Banyana Banyana will do well at the London Olympics in 2012 if their support and interest from fans continued to rise, says team captain Ayanda Dlamini.
“We are so grateful for the support but the tough times are still to come. We need support so much more now than before and I hope our fans will be with us during the preparations for the Olympics and the tournament itself,” Dlamini told the Mail & Guardian on Wednesday.
The team recently assured their maiden qualification for the global showpiece as one of only two eligible African nations, with a 4-1 aggregate win over Ethiopia after a 1-1 draw in Addis Ababa last Sunday.
Either Nigeria or Cameroon will join Banyana after they play for the final qualification spot on October 22.
Often seen as the ugly sister of their popular Bafana counterparts, Banyana have undergone a renaissance of sorts, since the arrival of coach Joseph Mkhonza.
After replacing Augustine Makalakalane under a cloud of controversy in late 2010, Mkhonza set about building on the platform set by his predecessor.
On the back of achieving third place at the 2010 Women’s African Football Championship on home soil, Mkhonza led the team through the tricky qualifying process, winning against Zambia and Tunisia before dispatching the Ethiopians.
“This was our goal after we failed to qualify for the World Cup. We set our sights on the Olympics and we put all our energy into getting there,” said team manager Zanele Khanyile.
Searching for support
Although this was a major coup for women’s soccer, one question still remains: Will women’s soccer ever be as popular as the men’s version of the game?
If any male striker had the prowess Banyana star Noko Matlou showed by scoring 51 times in 62 appearances for the national side, he would be fêted as a hero across the length and breadth of the country.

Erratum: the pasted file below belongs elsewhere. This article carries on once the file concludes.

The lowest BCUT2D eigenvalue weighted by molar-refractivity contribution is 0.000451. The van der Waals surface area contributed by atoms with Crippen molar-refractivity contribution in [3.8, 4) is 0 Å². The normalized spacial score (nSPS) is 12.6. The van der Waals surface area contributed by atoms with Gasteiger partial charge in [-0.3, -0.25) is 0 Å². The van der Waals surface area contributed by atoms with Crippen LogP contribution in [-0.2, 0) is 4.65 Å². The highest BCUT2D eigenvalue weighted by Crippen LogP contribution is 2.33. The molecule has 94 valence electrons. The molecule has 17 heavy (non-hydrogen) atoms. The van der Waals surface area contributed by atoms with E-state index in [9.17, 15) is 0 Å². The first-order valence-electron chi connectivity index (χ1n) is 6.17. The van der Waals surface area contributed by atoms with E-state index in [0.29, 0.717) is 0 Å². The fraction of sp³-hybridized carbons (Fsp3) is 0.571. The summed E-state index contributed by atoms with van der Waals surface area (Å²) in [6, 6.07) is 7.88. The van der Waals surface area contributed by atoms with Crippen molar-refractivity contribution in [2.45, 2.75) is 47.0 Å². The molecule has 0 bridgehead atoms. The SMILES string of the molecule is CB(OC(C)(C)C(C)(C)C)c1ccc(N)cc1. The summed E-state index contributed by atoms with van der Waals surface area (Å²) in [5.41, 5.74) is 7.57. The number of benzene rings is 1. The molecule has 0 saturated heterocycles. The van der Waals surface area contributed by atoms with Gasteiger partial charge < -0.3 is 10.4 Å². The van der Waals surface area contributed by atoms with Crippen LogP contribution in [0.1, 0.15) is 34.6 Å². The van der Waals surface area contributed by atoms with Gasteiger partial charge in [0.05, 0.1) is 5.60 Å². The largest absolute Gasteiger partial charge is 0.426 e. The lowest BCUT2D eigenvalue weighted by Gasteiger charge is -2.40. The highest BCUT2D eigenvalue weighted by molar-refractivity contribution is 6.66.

But if one were to ask a soccer fan who Matlou is, and compared their response to asking what Mamelodi Sundowns and Bafana Bafana striker Katlego Mphela is famous for, it would quickly become clear that even cult status is denied the stars of women’s soccer.
Quite the contrary, women soccer players in South Africa struggle to make a career out of something they excel in.
For instance, while Matlou has been showered with rewards such as the 2009 African women’s footballer of the year and bangs goals in as she pleases, she still battles to find a lucrative offer to play overseas.
But Banyana are not about to let such things distract them from her game.
“You have to realise the men started from somewhere too, they didn’t always have the support they have now,” said Khanyile. “We are happy with our recent progress and from here we want to build and get more supporters and recognition, which will lead to more sponsors and that will help the team overall.”
Playing a good game
Dlamini said the only way of attracting sustainable support for Banyana Banyana was to keep on winning.
“It is a hard thing to accept, but we know the only way we are going to get through this and attract more fans is if we play good football and win games,” admitted Dlamini.